"It's a Ponzi scheme, it's a fraud, it's a sham," observed Jim Rogers this week when interviewed on the BBC World Service. One of the world's most successful investors was, however, not giving his verdict on the dastardly deeds which have confined Bernard Madoff to prison for 150 years, but rather the current strategy of the European Central Bank (ECB) and European leaders in trying to solve the euro zone sovereign debt crisis. For Rogers, their approach is based more on Peter Pan than sound monetary policy.
Ever since euro zone banks snapped up almost half a trillion euros in very low interest three-year loans offered by the ECB last week, the question was to what extent these banks would do the sovereigns a favour, as Nicholas Sarkozy hoped, by buying the bonds of euro zone governments. The answer, based on the results of Italy's latest bond auction on Thursday, is not encouraging. Investors are simply not prepared to lend money to Italy on a long-term basis without a cripplingly high premium, which at 6.98% is barely below the 7% level that forced Ireland, Greece and Portugal to request international bailouts.
If investors in government bonds seem a little nervous at the prospect of buying what until recently were seen as virtually risk-free financial assets, the reason for this reticence, as Jim Rogers observed, is not hard to discern. Money, as Harvard historian Niall Ferguson notes, is about trust and over the last two years the euro zone's political leaders have been extraordinarily successful at blowing every opportunity to solve the debt crisis and restore trust in the single currency project. When ordinary citizens can borrow money at less interest than the Italian state, then it's clear just how serious this crisis has become. For Anthony Crescenzi, executive vice president at Pimco, the largest bond fund in the world, European sovereign debt is "toxic" with about the same status that subprime mortgage assets have had ever since the financial crisis of 2008.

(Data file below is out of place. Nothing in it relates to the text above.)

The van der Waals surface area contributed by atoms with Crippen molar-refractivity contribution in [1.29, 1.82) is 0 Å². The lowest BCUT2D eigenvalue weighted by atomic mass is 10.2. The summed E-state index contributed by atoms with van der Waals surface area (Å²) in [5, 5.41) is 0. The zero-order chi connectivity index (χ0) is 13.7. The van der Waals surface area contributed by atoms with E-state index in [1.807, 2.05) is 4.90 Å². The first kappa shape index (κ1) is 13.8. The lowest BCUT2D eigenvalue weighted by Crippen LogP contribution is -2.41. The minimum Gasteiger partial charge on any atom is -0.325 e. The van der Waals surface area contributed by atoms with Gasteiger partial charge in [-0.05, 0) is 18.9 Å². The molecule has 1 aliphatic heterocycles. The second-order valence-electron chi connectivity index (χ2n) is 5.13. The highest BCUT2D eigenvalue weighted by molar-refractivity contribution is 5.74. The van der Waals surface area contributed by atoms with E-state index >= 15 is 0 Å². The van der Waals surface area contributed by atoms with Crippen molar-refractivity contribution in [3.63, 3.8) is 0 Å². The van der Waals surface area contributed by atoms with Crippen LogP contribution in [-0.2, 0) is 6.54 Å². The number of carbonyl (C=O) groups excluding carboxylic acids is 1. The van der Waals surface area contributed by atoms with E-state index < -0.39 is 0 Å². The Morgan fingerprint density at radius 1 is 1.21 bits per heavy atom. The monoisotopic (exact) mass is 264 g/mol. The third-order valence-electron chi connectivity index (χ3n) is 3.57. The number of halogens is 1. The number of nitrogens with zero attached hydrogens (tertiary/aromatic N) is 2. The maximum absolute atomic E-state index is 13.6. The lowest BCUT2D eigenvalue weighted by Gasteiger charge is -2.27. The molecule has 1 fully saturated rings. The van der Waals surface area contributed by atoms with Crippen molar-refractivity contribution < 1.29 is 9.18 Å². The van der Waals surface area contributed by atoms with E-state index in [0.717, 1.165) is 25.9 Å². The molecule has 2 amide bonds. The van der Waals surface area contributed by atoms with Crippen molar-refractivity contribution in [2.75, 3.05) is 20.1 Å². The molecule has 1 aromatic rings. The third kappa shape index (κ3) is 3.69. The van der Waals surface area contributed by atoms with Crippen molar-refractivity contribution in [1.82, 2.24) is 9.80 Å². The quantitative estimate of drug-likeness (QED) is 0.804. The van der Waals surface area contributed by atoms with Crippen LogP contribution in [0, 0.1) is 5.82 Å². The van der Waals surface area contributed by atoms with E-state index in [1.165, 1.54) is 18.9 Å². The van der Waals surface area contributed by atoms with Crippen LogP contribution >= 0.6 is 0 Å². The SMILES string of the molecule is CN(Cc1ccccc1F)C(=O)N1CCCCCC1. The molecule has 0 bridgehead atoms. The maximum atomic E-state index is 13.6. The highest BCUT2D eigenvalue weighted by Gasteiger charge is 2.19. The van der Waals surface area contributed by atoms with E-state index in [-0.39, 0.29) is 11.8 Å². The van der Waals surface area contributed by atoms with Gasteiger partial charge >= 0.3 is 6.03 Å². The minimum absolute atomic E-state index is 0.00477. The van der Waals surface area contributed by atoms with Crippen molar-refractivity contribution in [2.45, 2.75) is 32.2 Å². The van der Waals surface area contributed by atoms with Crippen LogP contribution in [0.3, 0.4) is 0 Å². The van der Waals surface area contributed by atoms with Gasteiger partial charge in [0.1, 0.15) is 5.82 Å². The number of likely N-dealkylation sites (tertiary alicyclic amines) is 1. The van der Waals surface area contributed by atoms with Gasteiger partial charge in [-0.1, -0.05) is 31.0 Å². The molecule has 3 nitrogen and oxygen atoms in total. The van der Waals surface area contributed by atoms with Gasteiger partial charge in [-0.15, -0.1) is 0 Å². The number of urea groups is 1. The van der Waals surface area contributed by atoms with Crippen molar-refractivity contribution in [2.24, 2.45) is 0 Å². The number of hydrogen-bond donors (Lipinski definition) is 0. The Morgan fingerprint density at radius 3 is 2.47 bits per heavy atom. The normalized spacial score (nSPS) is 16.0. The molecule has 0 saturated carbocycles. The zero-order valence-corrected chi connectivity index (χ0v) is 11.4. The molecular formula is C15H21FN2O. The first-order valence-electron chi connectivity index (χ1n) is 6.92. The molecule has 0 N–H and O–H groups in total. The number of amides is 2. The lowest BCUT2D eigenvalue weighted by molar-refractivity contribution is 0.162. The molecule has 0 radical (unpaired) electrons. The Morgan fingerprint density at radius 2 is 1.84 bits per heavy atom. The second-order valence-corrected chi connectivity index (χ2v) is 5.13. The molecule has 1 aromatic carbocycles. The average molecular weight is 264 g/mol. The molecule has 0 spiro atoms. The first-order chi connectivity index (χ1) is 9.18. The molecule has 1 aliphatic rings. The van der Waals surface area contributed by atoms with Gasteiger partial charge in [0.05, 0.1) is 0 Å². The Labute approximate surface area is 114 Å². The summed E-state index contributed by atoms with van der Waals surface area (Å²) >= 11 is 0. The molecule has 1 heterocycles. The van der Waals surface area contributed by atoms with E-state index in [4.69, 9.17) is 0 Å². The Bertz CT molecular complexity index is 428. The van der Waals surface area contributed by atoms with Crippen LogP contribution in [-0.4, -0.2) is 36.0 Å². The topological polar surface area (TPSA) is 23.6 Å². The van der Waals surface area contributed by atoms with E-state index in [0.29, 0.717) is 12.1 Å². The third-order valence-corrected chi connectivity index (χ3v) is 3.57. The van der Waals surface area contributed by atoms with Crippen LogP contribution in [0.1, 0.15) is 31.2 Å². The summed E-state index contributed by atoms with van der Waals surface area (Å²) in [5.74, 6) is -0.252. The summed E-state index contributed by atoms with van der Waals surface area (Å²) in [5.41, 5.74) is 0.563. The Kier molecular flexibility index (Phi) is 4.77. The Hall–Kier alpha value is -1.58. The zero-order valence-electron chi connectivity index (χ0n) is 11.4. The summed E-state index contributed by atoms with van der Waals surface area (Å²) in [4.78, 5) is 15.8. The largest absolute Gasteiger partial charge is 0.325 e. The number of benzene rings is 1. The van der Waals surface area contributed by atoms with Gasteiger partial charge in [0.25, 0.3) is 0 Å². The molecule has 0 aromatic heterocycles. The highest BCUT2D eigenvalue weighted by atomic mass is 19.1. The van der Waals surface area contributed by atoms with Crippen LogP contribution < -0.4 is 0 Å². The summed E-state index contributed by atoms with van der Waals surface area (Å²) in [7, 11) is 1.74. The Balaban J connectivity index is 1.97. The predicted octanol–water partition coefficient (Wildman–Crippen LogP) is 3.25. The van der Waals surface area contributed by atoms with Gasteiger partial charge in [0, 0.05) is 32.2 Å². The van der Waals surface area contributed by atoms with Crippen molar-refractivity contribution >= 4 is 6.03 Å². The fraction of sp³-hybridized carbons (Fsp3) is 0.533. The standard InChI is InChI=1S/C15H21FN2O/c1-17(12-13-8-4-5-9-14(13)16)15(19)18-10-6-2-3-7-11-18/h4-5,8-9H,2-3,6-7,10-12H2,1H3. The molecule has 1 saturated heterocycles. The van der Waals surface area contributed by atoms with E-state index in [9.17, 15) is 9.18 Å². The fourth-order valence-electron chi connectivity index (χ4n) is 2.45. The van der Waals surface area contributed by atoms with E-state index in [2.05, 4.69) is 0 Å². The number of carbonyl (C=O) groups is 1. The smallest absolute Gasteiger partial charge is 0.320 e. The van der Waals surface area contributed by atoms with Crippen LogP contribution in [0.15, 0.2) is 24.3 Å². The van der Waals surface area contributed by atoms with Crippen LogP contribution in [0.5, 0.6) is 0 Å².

If the markets were convinced that a credible government treasury like that of Germany was standing full square behind Europe's monetary union project, confidence could be restored, but every botched EU summit and failed rescue plan shows just how rickety the euro edifice has become. Resolving a systemic banking crisis requires that the politicians involved in finding a solution recognise that the markets do not move at the glacial pace of government. Investors in sovereign bonds will render judgements swiftly and ruthlessly if the measures taken are not seen as credible. Even as the ECB continues to inject money into the crippled banking system, the hope of its policymakers is that some of this liquidity will either find its way into the real economy or at least bring down the borrowing costs for the euro zone's governments. To paraphrase Jim Rogers, 'Welcome to Never Never Land'! Far more likely is that this suffocating embrace between indebted euro zone governments and their living dead banks will simply ensure that when the day of reckoning comes, when the bond markets finally say "No more money," the pain will be that much greater.